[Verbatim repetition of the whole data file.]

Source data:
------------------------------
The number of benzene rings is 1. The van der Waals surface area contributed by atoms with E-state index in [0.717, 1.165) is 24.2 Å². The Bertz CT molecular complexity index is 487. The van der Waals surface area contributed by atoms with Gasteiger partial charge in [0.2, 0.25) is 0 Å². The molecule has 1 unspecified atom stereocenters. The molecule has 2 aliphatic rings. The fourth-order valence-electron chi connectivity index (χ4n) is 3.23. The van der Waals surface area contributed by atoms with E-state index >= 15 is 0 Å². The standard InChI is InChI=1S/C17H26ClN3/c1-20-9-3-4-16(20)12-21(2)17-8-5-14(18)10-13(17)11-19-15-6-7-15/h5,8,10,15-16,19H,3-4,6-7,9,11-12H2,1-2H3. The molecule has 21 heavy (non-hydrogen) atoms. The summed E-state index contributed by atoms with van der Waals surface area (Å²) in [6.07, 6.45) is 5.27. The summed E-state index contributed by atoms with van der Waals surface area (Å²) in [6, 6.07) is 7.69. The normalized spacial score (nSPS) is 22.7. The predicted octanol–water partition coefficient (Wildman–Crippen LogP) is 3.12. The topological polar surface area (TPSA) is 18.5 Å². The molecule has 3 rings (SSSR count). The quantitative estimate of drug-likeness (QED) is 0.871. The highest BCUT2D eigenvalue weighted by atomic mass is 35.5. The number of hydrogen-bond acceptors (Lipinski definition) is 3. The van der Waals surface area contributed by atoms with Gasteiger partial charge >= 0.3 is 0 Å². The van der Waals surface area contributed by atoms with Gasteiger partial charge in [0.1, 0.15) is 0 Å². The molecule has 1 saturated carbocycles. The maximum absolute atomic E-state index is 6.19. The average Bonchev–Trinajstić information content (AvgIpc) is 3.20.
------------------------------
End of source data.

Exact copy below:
The number of benzene rings is 1. The van der Waals surface area contributed by atoms with E-state index in [0.717, 1.165) is 24.2 Å². The Bertz CT molecular complexity index is 487. The van der Waals surface area contributed by atoms with Gasteiger partial charge in [0.2, 0.25) is 0 Å². The molecule has 1 unspecified atom stereocenters. The molecule has 2 aliphatic rings. The fourth-order valence-electron chi connectivity index (χ4n) is 3.23. The van der Waals surface area contributed by atoms with E-state index >= 15 is 0 Å². The standard InChI is InChI=1S/C17H26ClN3/c1-20-9-3-4-16(20)12-21(2)17-8-5-14(18)10-13(17)11-19-15-6-7-15/h5,8,10,15-16,19H,3-4,6-7,9,11-12H2,1-2H3. The molecule has 21 heavy (non-hydrogen) atoms. The summed E-state index contributed by atoms with van der Waals surface area (Å²) in [6.07, 6.45) is 5.27. The summed E-state index contributed by atoms with van der Waals surface area (Å²) in [6, 6.07) is 7.69. The normalized spacial score (nSPS) is 22.7. The predicted octanol–water partition coefficient (Wildman–Crippen LogP) is 3.12. The topological polar surface area (TPSA) is 18.5 Å². The molecule has 3 rings (SSSR count). The quantitative estimate of drug-likeness (QED) is 0.871. The highest BCUT2D eigenvalue weighted by atomic mass is 35.5. The number of hydrogen-bond acceptors (Lipinski definition) is 3. The van der Waals surface area contributed by atoms with Gasteiger partial charge >= 0.3 is 0 Å². The van der Waals surface area contributed by atoms with Gasteiger partial charge in [0.1, 0.15) is 0 Å². The molecule has 1 saturated carbocycles. The maximum absolute atomic E-state index is 6.19. The average Bonchev–Trinajstić information content (AvgIpc) is 3.20.